On the street, many blue-collar African-Americans, especially men, have already made up their minds not to vote for her. Between 2004 and 2016, when Harris worked as San Francisco’s district attorney and state attorney general, she supported legislation that sent kids who skipped school to jail. And she opposed federal supervision of California’s prisons after a U.S. Supreme Court ruling declared the overcrowded facilities inflicted cruel and unusual punishment on inmates.
When she appealed a court order to implement new parole programs, Harris cited the need to use prisoners as slave labor to fight wildfires and pick up highway trash.
Though black voters want politicians who'll put away thugs and killers terrorizing the neighborhood, they don't support those who deny defendants rehabilitation and send them to prison for crimes they didn’t commit to line private prison companies' pockets.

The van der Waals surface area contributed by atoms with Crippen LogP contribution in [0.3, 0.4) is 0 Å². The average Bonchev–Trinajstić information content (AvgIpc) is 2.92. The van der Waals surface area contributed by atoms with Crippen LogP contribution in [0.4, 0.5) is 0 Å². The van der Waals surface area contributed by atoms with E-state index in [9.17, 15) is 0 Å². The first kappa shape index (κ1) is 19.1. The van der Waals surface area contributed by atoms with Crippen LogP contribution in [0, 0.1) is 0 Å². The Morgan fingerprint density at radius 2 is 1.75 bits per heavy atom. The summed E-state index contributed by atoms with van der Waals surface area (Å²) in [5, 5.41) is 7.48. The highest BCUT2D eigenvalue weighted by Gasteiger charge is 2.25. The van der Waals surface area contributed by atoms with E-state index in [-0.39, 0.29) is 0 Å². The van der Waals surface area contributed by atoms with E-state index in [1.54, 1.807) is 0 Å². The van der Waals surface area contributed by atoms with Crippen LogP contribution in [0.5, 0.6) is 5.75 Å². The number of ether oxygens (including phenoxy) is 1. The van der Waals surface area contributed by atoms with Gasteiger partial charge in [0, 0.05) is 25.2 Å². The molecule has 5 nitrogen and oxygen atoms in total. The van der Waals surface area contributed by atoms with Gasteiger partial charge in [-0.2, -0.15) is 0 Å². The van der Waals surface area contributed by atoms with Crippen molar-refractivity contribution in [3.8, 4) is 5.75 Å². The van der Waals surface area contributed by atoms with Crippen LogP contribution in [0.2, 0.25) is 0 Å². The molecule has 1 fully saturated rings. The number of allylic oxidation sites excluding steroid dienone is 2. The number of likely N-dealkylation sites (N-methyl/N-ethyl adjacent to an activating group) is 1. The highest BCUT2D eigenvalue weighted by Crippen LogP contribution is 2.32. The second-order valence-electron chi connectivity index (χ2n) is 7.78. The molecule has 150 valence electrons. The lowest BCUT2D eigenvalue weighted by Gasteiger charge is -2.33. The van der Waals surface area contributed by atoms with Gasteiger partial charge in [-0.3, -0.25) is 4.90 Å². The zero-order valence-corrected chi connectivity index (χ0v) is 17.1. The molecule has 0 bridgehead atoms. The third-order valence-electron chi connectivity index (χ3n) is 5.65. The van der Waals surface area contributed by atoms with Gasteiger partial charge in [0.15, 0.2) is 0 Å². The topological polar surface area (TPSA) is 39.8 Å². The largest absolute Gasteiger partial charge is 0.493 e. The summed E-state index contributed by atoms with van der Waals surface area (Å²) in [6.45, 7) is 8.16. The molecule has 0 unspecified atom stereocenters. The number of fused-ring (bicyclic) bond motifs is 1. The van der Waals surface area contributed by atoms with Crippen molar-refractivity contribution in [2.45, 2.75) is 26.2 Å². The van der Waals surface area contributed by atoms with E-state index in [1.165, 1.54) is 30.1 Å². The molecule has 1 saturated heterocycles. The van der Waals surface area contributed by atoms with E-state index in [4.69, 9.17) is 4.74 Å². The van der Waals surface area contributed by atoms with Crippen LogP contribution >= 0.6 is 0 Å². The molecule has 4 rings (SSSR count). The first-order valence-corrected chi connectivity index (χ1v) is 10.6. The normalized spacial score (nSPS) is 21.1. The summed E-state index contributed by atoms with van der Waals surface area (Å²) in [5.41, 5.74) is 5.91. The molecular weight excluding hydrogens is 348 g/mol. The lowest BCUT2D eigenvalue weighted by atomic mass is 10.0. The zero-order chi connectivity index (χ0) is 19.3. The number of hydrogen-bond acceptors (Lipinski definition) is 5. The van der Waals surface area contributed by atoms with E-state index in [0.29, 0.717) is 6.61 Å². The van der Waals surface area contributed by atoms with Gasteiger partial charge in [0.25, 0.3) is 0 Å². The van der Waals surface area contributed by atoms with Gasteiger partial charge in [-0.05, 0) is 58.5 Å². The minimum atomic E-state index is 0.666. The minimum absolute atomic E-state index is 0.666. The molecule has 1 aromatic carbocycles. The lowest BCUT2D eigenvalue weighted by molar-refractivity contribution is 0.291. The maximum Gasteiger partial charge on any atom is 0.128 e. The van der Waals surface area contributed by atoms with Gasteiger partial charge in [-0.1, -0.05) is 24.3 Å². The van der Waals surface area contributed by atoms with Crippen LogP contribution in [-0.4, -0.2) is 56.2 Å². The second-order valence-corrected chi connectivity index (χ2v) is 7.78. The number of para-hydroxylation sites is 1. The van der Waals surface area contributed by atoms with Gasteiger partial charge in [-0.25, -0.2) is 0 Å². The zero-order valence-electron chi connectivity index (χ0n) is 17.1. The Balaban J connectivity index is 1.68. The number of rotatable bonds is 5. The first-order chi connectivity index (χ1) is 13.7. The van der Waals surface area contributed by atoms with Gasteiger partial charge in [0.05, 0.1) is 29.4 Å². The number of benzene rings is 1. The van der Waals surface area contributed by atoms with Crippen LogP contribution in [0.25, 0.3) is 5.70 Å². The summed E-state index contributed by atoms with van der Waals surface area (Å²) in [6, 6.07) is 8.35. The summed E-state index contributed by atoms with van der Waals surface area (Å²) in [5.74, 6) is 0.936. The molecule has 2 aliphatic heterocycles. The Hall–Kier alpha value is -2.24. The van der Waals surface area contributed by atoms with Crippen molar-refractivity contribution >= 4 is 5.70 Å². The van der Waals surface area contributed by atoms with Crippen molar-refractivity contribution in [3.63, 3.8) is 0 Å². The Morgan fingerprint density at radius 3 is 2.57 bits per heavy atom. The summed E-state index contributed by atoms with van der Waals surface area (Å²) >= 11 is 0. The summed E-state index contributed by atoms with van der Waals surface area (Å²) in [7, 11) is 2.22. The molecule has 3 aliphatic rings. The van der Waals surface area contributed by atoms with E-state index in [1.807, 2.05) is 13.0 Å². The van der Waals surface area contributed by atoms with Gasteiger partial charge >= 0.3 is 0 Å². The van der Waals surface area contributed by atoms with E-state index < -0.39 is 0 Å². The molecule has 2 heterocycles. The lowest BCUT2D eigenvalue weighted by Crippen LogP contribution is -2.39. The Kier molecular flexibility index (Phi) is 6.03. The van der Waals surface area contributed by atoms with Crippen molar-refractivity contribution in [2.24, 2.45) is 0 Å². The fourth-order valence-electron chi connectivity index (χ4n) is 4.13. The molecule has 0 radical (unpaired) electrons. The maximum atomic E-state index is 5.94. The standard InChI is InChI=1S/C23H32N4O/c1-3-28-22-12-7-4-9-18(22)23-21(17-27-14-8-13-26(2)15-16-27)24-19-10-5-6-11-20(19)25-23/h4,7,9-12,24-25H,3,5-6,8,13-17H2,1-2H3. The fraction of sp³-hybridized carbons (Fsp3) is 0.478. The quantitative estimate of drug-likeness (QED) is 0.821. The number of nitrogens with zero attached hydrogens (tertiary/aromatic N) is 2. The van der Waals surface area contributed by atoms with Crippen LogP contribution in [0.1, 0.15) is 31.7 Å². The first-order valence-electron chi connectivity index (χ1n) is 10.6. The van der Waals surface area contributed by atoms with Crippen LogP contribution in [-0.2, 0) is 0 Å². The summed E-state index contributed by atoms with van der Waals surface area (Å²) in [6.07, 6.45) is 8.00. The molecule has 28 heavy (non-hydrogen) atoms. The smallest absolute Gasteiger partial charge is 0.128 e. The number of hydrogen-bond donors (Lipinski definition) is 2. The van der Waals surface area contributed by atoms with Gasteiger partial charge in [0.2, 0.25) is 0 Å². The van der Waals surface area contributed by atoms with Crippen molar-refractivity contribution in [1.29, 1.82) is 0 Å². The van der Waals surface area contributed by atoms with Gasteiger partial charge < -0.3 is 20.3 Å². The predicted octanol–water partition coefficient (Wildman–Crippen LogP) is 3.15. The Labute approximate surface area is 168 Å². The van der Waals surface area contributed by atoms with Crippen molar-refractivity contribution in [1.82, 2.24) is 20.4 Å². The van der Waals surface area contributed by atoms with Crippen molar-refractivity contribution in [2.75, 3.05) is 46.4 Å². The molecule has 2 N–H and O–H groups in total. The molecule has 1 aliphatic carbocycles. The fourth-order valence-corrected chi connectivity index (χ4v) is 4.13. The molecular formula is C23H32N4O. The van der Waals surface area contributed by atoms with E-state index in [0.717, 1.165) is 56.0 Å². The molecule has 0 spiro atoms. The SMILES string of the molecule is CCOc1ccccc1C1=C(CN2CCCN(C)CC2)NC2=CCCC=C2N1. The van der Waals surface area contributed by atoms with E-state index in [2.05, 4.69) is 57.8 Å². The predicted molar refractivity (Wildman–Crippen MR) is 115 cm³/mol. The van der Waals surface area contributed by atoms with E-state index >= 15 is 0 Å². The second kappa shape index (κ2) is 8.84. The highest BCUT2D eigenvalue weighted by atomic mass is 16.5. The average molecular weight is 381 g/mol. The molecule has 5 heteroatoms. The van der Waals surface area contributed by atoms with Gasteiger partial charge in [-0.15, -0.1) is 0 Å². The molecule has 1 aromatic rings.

Harris rose to prominence in California after an affair with married, but separated, former San Francisco Mayor Willie Brown, who recently wrote a column that mentioned their relationship. Brown said he influenced Harris' career by appointing her to two state commissions when he was California Assembly speaker. He also helped her in her first race for San Francisco district attorney.
When Harris, whose mother is from India and father is from Jamaica, decided it was time to take her talents to Washington, D.C., she married Douglas Emhoff, a rich white lawyer. For better or worse, black men don’t want to vote for a black woman who married a white man or was the mistress of a powerful black man.
Like everyone else, black voters want help from one of their own. The Bushes made sure their people got oil money. Bill Clinton let the telecommunications industry gobble up small radio and TV stations. And Donald Trump is looking out for his developer buddies through a tax cut and opportunity zones that gentrify minority neighborhoods. Meanwhile, Harris has let black people know they can't count on her.